Notes February 29th to March 4
Notes February 29th to March 4 CELL 2050
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Joseph Merritt Ramsey
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This 12 page Class Notes was uploaded by Joseph Merritt Ramsey on Monday March 7, 2016. The Class Notes belongs to CELL 2050 at Tulane University taught by Dr. Meenakshi Vijayaraghavan in Winter 2016. Since its upload, it has received 50 views. For similar materials see Genetics in Science at Tulane University.
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Date Created: 03/07/16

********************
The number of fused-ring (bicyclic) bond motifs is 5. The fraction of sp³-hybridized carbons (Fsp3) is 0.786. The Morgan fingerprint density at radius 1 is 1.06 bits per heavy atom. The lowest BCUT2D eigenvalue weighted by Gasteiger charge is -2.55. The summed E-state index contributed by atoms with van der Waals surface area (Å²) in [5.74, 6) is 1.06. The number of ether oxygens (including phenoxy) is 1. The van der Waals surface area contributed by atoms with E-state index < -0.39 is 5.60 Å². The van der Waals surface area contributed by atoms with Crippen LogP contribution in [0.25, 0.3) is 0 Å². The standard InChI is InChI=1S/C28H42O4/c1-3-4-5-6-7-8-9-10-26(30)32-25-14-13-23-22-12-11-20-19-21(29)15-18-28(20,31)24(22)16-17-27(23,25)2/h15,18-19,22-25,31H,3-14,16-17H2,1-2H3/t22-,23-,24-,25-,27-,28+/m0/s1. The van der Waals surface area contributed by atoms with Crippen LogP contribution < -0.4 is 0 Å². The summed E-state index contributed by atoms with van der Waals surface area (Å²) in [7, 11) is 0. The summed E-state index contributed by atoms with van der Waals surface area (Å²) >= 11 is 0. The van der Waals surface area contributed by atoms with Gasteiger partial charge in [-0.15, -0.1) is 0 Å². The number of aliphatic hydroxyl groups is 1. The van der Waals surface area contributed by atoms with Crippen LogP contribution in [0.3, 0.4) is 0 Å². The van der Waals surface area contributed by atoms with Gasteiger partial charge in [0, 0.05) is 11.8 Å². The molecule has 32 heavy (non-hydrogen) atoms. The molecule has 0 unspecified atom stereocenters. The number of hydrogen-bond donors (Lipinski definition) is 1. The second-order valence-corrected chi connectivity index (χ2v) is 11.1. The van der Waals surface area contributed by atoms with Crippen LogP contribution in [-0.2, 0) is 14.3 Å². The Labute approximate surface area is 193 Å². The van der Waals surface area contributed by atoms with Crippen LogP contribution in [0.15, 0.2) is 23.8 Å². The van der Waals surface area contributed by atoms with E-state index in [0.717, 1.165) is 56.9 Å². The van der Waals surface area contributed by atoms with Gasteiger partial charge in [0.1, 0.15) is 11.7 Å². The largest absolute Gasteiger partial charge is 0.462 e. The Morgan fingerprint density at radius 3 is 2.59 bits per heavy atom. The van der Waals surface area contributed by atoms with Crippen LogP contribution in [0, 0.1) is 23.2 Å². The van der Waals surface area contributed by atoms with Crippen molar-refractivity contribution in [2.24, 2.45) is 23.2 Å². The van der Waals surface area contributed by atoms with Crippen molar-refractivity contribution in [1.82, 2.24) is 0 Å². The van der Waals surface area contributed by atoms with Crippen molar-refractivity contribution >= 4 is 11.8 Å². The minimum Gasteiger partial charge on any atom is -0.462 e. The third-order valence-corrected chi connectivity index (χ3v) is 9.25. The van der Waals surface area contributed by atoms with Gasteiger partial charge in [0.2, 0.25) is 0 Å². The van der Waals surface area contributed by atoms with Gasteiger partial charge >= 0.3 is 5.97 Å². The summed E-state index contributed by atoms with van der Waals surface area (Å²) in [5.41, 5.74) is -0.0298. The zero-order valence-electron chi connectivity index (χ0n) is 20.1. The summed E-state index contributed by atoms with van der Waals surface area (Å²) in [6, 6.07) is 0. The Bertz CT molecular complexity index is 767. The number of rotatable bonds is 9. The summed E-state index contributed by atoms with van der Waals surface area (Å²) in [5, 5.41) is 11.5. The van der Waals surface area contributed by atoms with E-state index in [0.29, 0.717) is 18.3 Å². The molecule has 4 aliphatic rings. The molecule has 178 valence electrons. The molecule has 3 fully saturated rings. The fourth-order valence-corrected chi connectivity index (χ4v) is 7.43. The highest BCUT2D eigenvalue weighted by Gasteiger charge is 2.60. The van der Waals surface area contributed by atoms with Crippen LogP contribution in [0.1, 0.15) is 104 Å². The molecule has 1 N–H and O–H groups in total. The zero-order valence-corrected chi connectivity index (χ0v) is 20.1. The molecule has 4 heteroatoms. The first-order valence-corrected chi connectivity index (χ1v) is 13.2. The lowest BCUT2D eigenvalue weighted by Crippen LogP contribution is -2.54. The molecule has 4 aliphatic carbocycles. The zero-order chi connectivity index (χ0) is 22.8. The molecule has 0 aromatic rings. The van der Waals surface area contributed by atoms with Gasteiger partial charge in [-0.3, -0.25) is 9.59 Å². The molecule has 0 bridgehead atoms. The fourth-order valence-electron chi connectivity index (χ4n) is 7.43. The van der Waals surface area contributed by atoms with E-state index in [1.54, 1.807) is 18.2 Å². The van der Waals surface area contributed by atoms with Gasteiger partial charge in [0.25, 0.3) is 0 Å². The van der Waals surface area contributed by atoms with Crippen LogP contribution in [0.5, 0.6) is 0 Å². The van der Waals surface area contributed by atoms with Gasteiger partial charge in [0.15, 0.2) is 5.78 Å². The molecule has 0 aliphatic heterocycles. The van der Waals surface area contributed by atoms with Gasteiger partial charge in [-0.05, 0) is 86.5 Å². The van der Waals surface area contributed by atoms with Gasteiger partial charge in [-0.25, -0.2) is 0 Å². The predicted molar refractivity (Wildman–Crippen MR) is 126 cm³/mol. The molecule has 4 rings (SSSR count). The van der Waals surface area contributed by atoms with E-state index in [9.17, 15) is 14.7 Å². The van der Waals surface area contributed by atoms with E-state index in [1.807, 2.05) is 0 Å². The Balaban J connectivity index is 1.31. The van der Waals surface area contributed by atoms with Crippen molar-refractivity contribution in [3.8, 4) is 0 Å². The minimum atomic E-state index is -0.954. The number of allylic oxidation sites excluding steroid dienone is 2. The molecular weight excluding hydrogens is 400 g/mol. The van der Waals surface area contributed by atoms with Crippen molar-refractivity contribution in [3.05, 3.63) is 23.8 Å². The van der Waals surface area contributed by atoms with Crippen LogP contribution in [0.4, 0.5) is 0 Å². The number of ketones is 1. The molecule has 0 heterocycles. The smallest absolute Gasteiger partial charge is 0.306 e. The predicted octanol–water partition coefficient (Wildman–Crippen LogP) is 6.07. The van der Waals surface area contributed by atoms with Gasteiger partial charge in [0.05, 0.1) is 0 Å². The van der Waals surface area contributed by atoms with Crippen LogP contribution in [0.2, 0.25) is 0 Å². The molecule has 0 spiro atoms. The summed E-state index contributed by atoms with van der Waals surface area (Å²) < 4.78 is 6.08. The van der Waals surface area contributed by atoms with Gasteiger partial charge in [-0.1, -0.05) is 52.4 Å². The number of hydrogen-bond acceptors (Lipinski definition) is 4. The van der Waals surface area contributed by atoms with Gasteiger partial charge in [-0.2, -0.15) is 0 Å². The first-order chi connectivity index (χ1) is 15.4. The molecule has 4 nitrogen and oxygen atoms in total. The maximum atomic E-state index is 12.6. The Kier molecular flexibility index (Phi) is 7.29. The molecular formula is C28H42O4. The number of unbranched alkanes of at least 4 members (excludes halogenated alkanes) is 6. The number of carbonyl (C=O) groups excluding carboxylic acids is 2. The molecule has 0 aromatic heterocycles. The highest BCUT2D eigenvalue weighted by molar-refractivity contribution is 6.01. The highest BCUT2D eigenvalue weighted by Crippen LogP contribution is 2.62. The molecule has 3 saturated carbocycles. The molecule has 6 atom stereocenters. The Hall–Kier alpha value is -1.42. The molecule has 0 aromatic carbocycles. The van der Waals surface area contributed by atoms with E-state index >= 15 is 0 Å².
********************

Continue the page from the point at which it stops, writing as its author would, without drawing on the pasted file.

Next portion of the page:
March 2, 2016 Chapter 6: Genetic Linkage Genetic Mapping Overview o Displays 1. What Genes are Present 2. What Physical Order They’re In o Vocab to Know Bateson and Punnet’s Work o Two Factor Heterogeneous Cross o So they question is – why was it so far off? Crossing Over o Pachytene Phase o Crossing Over increased the variability o So Watson decided to look at three traits o How Could They Prove Crossing Over is Occurring? Took a look at corn Corn has 10 Chromosome, and various Chromosome 9’s have some abnormalities I. Translocated Piece of 8 II. Knob on the End Both ends were also known to have specific gene loci So they decided to run a cross (Test Cross): Heterozygote with Recessive Proved? I. Were able to view the Crossed Over portions under the microscope II. The crossing Over created new phenotypic combinations Mitotic Recombination o This occurrence is much less likely This process is always Nuclear, so not like variegated leaves o Two Periods of Occurrence: I. It Can Happen Very Early on in Development – different body tissues II. Or It Can Happen After Development – mosaicism, patches o Ex) Drosophila Body Types Body Color and Bristle Type is found on the X Chromosome So females have 2 XChromosomes in their cells When they replicate, the homologues on the two can match up and cross over So think about it: couldn’t occur in males in this scenario Also consider what would happen at either of the locations of development: I. Early Stages – divided body tissues II. Somatic Cells – can form a path of phenotypically altered appearance Dr. V’s Questions for Clarity o Linkage Groups vs. Linked Linkage Groups – Linked – o ChiSquared Analysis The possibilities in this case are “Recombinant” and “Nonrecombinant,” so the DF = 1 o Crossing Over Occurs in Pachytene Phase of Prophase I between NonHomologues o Genetic Mapping It is done with a Test Cross So there needs to be a recessive individual To Lay it Out: o Keep in mind that whole segments of Chromosomes are being moved, not simply alleles To prove this, a Heteromorphic Allele was utilized (Chromosome 9 in corn) o Mitotic Recombination This is incredibly rare But it should not be confused with the effects of Maternal Inheritance in the form of Variegation This effect is Mosaicism, a Nuclear Phenomenon March 4, 2016 Chapter 6: Genetic Linkage – Mapping Genetic Mapping o Overview Also known as Chromosome Mapping Definition – the arrangement of genes along the Chromosome Distance is being measured and is the key consideration Loci are being defined o Uses: Eugenics and Disease Analyses Evolutionary Comparisons o The Process Recombination Frequency is measured This is the capacity to Cross Over They are measured in Map Units (mu) or CentiMorgan (CM) Comes out to be that 10% frequency related to 10mu o Test Crossing Always need a Heterodominant paired with a Recessive So with Sex Chromosomes an extra consideration must be made: Hemizygous Recessive Can Occur in Males Heterozygote + Homozygote See how, when following gamete formation, the pieces start to really fit together Some Profiles of Examples of Genetic Mapping o I. Multiple Genes – Drosophila Have about 10 Identified Genes on the XChromosome To analyze, they need to be broken into pairs What becomes evident is that going with frequency higher than 30% and up to 50% leads to Underestimation Multiple Crossovers can occur at that point So the preferred method is start close and move outward The smaller numbers are more closely linked and are therefore more accurate overall So these are the genes we’re looking at (Five Total Loci) So to determine the significance of crossing over, each needs to be compared in pairs o II. Trihybrid Cross – Drosophila The same general idea will apply Three Groups of Offspring Now Become Evident 1. Parental Combinations 2. Intermediate (Single Crosses) 3. Double Crosses These groups will be important in the ultimate analysis of gene mapping o III. General Goal Compare the frequencies between two alleles to begin mapping the Chromosome Calculating the Map Distance o Formula Crossover Frequency BetweenGene A∧B ¿x100 ( TotalOffspring This is equivalent to… RecombinantOffspring¿x100 ( TotalOffspring o You always have to compare two genes, but you can’t use a Dihybrid cross – there’s nothing else with which to compare them o If the genes are far apart, there’s a higher likelihood of recombination occurring o It’s also always best to start “close up,” so to say, and “zoom out” So calculate the smaller numbers (more accurate) and add them Instead of taking the big numbers first o Example I: Simple, The Bristle Types (Dihybrid) Recall, the colored picture in the test cross, the numbers were about 450 and 75 for Parental and Recombinant, respectively. So look at how to plug those numbers in: o Example II: More Complex, The Above Trihybrid Cross But when more genes are involved, more options become apparent The next example will outline two manners in which you can determine the mapping units in a Trihybrid Cross As a side note, Polyhybrid Crosses become too complicated to be useful and efficient Interference o One crossing over prevents another from occurring o Calculating Interference P (¿¿GENE1/2CROSSOVER)x(P GENE 2/3CROSSOVER Expected DoubleCrosses=P TWOCROSSOVER observed doublecrossovers c=confidencecoefficient= expected doublecrossovers Interference=1−c o When Prevention Occurs, it is called Positive Interference o Negative Interference Never Occurs Chapter 9: Molecular Structure of Genetic Material What is Genetic Material? o 1) Stores Info o 2) Replicates o 3) Transmission o 4) Allows for Variance How Did We Get to Where We Are? o 1) Experiment I – Griffith’s Bacteria General Overview Griffith experimented with Bacteria In general, Smooth Bacteria are virulent o They have a smooth outside protein capsule o This capsule is made of Complex Carbohydrate Trees Rough Bacteria are nonvirulent o They lack the coating Overall, there are Two Types of the Bacteria Bacterial Mutations Smooth mutations led to the rough capsule, nonvirulent form So while the capsule type can switch back and forth, the bacteria type cannot Experimental Results Living Type 3S Type 2R, Dead 3S Aside: How do Vaccines Work? Our immune cells begin to synthesize antibodies to tag infectious diseases So our cells search for Cell Surface Antigens (define as what antibodies bind to) on Bacteria o Smooth is more complicated to synthesize